Editors, here are 5 tips for working with writers
Today we announce a new training program and certificate with our partners at ACES: The Society for Editing. Since 2013, Poynter and ACES have created more than 25 online courses on the craft of editing. Today's Coffee Break Course comes from one of those courses, Fundamentals of Editing.
Relationships between writers and editors can be sensitive. A writer might think of an editor as a nitpicker. An editor might see the writer as a prima donna. This leads to frustration for both sides.
It helps to remember that the editor and writer have a mutual goal: Serve the reader well.
As an editor, you can be more successful working with writers if you follow these tips:
- Read the entire story before making changes. You need a sense of the story structure and focus before any hands-on editing. Some of the questions that pop into your mind might be answered later in the piece.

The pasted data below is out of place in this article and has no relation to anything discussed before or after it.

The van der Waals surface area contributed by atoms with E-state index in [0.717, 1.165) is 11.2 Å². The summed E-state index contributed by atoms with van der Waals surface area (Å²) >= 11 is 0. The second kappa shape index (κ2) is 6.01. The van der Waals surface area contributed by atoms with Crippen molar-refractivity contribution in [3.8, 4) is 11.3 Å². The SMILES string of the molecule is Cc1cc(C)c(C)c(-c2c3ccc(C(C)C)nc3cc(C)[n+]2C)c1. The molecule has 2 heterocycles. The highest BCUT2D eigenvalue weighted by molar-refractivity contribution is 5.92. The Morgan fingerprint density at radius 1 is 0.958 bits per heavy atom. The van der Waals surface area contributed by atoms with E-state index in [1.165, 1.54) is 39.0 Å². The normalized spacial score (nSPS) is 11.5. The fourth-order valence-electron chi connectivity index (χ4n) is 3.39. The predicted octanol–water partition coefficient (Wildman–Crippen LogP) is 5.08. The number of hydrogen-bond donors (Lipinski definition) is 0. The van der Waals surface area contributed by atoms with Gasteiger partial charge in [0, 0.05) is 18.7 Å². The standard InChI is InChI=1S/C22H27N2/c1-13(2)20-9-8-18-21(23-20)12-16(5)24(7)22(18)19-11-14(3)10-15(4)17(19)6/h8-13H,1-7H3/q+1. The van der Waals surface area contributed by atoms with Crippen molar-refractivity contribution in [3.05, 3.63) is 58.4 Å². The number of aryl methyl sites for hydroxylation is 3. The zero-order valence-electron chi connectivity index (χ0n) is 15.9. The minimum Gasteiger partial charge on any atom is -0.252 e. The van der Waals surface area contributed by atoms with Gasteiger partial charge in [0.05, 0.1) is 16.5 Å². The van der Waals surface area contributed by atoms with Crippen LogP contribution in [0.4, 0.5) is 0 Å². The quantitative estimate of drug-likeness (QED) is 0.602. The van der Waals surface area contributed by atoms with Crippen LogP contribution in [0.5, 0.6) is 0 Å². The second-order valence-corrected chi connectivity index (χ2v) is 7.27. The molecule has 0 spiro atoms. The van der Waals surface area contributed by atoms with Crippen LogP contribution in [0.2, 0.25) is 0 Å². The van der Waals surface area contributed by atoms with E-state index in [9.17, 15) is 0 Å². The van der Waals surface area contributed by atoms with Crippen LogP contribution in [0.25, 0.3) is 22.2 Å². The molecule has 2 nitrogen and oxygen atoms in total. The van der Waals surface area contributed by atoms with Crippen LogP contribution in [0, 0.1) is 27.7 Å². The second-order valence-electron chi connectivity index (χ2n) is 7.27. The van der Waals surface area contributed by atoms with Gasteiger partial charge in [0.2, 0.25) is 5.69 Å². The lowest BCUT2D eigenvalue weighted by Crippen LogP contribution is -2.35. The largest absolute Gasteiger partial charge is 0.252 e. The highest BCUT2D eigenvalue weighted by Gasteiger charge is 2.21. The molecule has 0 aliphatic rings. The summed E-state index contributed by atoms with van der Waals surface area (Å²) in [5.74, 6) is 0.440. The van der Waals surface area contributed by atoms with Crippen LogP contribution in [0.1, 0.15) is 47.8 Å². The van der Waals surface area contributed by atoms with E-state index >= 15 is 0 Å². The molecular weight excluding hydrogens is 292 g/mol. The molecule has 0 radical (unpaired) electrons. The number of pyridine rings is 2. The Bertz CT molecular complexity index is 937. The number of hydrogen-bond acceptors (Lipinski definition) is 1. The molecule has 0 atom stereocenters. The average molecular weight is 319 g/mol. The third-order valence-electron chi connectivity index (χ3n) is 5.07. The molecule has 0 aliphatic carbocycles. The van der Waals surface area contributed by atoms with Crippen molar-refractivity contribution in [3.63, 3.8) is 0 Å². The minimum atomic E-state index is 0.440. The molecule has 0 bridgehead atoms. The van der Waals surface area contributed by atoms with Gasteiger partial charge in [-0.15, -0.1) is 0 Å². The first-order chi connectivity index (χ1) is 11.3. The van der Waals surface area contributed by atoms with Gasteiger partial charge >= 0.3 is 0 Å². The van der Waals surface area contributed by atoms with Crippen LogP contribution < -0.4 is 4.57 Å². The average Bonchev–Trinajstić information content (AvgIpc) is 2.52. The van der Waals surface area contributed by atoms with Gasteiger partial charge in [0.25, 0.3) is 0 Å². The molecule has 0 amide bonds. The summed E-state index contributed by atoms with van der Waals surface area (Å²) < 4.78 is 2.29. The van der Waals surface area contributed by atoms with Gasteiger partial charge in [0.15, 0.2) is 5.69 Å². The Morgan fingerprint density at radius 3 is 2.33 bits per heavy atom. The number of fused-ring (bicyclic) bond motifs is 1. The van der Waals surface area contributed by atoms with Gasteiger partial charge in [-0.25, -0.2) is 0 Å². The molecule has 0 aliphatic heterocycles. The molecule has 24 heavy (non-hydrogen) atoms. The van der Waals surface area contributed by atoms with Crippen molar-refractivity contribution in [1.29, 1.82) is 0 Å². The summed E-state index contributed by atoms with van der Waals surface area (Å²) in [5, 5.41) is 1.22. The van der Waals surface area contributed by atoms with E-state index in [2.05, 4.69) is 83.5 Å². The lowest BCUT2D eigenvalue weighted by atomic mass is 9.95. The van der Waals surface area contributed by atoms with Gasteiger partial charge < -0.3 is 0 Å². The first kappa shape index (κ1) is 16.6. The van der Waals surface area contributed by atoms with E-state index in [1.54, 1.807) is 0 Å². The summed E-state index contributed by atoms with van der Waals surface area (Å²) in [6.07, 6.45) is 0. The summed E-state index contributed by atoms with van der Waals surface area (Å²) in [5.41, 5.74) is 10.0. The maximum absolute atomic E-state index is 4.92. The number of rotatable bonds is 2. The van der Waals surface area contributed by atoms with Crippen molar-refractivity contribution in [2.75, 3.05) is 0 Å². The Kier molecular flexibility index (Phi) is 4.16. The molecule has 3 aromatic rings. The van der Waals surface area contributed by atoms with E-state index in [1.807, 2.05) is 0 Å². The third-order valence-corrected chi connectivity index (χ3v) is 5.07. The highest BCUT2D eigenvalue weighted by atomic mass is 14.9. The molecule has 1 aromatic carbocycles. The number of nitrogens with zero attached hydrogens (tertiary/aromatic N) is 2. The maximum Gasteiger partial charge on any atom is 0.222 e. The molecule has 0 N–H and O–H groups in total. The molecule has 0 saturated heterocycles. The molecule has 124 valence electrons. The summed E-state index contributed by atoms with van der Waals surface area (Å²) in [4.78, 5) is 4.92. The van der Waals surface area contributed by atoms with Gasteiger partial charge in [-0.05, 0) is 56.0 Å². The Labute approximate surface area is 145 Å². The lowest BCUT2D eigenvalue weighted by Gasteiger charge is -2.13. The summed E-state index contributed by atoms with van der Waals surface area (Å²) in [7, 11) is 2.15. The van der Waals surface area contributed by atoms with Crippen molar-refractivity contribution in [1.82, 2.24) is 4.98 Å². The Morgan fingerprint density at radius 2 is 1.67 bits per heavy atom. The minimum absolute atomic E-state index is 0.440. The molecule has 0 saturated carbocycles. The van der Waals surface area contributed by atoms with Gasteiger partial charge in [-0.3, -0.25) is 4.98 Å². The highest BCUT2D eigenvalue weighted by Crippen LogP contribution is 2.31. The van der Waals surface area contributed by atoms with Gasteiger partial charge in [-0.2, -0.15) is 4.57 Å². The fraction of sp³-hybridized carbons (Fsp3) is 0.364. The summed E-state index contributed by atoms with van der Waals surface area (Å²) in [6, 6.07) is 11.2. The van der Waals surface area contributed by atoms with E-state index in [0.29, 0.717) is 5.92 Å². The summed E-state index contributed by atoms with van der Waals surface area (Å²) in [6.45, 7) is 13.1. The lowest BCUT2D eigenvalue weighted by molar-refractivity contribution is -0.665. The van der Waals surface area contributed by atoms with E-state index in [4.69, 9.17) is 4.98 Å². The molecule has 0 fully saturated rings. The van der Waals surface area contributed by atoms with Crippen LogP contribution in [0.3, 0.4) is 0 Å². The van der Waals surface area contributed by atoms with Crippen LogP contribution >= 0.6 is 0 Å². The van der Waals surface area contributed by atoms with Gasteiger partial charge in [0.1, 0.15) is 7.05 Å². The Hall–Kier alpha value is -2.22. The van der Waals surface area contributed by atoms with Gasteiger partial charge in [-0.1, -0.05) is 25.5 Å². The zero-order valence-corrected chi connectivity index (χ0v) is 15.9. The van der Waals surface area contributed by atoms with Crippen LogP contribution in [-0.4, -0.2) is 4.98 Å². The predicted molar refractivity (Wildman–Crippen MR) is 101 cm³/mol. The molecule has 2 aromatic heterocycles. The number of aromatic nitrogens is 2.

- Name the error. Don’t edit or change something simply because it’s not the way you would have written it. Be specific as you explain what needs to change and why. You might say, for instance, “This sentence needs to be rewritten because it contains a misplaced modifier and is confusing.”
- Understand your role. Know what the expectation is for copy editing at the organization you are working for. What kinds of changes require consultation with the writer? What can you change without consultation? If protocols aren’t well established, consider proposing protocols. At a minimum, it helps to talk through your role before you start the work.
- Be flexible. Exceptions exist for virtually every rule. Don’t be so rule-bound that you ruin clever or creative writing. Sometimes, the writing works best when the rules are bent.
- Be respectful. You and the writer share the goal of producing the best work possible. Respect the writer’s style, even if it’s not your style.
Have you missed a Coffee Break Course? Here's our complete lineup. Or follow along on Twitter at #coffeebreakcourse.